Dete train crash
|Date||1 February 2003|
|Type of incident||Collision, derailment, and fire|
The accident involved the collision of a crowded passenger train and an industrial transport carrying tankers full of a highly flammable liquid to a coal mine on the Bulawayo to Victoria Falls line. The fast passenger train, which was carrying over 1,100 passengers reportedly collided with the slower freight train after a signalling failure. The train left the tracks, eleven carriages being thrown in the air or overturned. Flammable materials inside the carriages then caught fire spreading to the industrial goods train.
The Zimbabwean Civil Protection Unit arrived quickly, and were able to rescue many of those trapped before the flames reached them, although the fire did quickly consume both of the trains. Total casualties were reported to be 50 killed and 64 seriously injured in the crash, with well over one hundred minor injuries. All the casualties were transferred to a hospital in Hwange, which is situated in the area.
Robert Mugabe's state censorship of the media meant that all news reports announced that the disaster was the result of a foreign boycott of Zimbabwean products, which had led to severely limited foreign currency reserves, so that trains were over crowded because motor transport cannot get fuel and that railway equipment is outdated because the repairs need cannot be paid for. Many news outlets also hinted that the crash may have been the result of sabotage by the rival party in Zimbabwe, Movement for Democratic Change, a stance treated with severe doubt in foreign press articles.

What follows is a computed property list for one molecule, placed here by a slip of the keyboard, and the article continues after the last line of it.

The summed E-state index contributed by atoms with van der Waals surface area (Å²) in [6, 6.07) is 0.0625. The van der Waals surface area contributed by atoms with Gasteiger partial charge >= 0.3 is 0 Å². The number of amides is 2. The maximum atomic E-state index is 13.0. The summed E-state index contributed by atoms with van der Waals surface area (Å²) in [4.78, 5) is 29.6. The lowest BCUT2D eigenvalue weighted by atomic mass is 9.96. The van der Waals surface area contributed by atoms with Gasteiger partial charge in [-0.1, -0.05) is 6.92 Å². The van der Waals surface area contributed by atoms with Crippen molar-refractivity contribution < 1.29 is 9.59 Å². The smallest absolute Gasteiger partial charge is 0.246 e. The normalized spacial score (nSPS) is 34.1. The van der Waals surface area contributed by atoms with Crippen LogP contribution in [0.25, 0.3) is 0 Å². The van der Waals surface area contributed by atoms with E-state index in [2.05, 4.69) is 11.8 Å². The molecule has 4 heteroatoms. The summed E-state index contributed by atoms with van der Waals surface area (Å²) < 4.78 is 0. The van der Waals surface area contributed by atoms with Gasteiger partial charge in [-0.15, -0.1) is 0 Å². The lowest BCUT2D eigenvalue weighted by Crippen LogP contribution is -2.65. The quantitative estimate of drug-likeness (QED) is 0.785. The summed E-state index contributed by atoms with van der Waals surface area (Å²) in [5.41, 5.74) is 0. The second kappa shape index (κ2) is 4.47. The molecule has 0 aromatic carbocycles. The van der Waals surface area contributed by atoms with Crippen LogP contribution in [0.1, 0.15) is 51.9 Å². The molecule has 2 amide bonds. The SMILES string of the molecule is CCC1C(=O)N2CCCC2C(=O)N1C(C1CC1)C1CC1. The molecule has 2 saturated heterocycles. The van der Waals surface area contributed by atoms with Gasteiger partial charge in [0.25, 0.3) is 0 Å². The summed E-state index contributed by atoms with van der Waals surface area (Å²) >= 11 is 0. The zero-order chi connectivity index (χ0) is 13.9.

The crash was most likely the result of out-of-date and poorly maintained equipment on the Zimbabwe railway breaking down, which meant that the signal instruction intended to warn the approaching passenger train of the presence of the slow train ahead was never received by the signal and thus never displayed, resulting in the accident.
- Link to report from ZimTV
- CNN News Report
- Media monitoring project notes on coverage
- Comment on the aftermath